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Heater Question...

854 Views 4 Replies 5 Participants Last post by  Diana
Is a 150 watt Jager heater enough for a 75 gallon tank? I have the temperature set at 76 deg and so far, the heater seems to have no trouble maintaining it. The room temperature is around 72 deg year round, with some fluctuations in the summer. The lights seem to help warm the water during the day. I also have a 200 watt Tetra heater that I can use, but I was wondering if it would be necessary.
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It's generally a good bet to double up, so as to reduce the load on one heater and create a backup in case the heating element on one of them fails. In your case, however, if the max it will ever have to heat is 4 degrees or so, you'll probably be fine. If you wanted, you could put the Tetra heater in there and set it a few degrees lower, just in case. In theory, it should never come on unless - for some reason - the ambient temperature drops and the Jager can't keep up. But the Jager is excellent.
Tetra heaters suck. I have a 200w in my 29g that struggles to keep the temperature up to 77 degrees like it's supposed to. My tank got accidentally unplugged overnight and the temp dropped to 66 degrees, and it literally took three days and a warm water change to heat it back up. It won't be able to handle a 75g.

Jagers are among the best heaters. They are highly efficient, so I think a 150w would work in a 75, but I also agree with Kevmo911: double up. A 75 gallon is a long tank, so it's best to put in two heaters, partly because one heater tends to have a difficult time maintaining a consistent temperature throughout the tank, but also as a safety catch. If one should die for some reason, you have a second one to keep the tank from dropping to dangerous temps.
i dont ever use two heaters it just more crap in the tank, that ebo should work just fine as long as u have good water movement. the ebos are pretty decent used to be better when hand made but thats forever ago. i try and have the heater near a intake or outlet so the flow helps heat everything and keep it more stable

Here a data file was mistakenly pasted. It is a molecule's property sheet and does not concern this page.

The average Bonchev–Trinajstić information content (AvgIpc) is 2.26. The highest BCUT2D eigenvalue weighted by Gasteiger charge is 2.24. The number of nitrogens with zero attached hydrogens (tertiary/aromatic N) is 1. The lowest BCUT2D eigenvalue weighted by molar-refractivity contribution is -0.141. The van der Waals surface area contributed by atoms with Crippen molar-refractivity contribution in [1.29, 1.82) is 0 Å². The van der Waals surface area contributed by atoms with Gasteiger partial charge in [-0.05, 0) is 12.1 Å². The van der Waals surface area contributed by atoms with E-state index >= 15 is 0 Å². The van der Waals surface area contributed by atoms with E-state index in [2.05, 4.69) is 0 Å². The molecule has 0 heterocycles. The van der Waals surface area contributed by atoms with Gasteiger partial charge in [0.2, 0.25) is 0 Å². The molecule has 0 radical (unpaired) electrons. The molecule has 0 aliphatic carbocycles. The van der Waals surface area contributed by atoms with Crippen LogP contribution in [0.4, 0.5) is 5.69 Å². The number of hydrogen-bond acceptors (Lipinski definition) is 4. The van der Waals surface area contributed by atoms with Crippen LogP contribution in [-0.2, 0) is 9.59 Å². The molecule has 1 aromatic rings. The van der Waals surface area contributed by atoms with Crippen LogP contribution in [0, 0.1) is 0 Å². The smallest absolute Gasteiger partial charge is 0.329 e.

Tank Size Heat 5ºC/9ºF Heat 10ºC/18ºF Heat 15ºC/27ºF
5 gal/25 L 25 watt 50 watt 75 watt
10 gal/50 L 50 watt 75 watt 75 watt
20 gal/75 L 50 watt 75 watt 150 watt
25 gal/100 L 75 watt 100 watt 200 watt
40 gal/150 L 100 watt 150 watt 300 watt
50 gal/200 L 150 watt 200 watt two 200 watt
65 gal/250 L 200 watt 250 watt two 250 watt
75 gal/300 L 250 watt 300 watt two 300 watt

a quick guide
If the tank is only 4 degrees warmer than the room then about 2-3 watts of heat per gallon is fine.
But if the tank ever cools off (power is out and the room cools off) it will take a while to reheat the tank. This may be a good thing, a day or two to gradually warm up may be safer for the fish.

A large tank holds the heat really well, so it won't cool off as fast as a small tank in a cool room.

If the room starts cooling off (power out) you might put a thick towel around the tank to help maintain the temperature until power comes back on.

Lights, pumps and other equipment all add to the temperature in the tank, but when the power goes out all these things quit, too.

it is not so much will the heater work under normal conditions (it will)
the problem is that it might be a bit too small in case of emergency.

Maybe that is where the Tetra heater can help. Add it to the tank to help it come back to temperature then remove it.
Also, if the real heater ever dies the Tetra can help you until you get to the store to buy another good heater.
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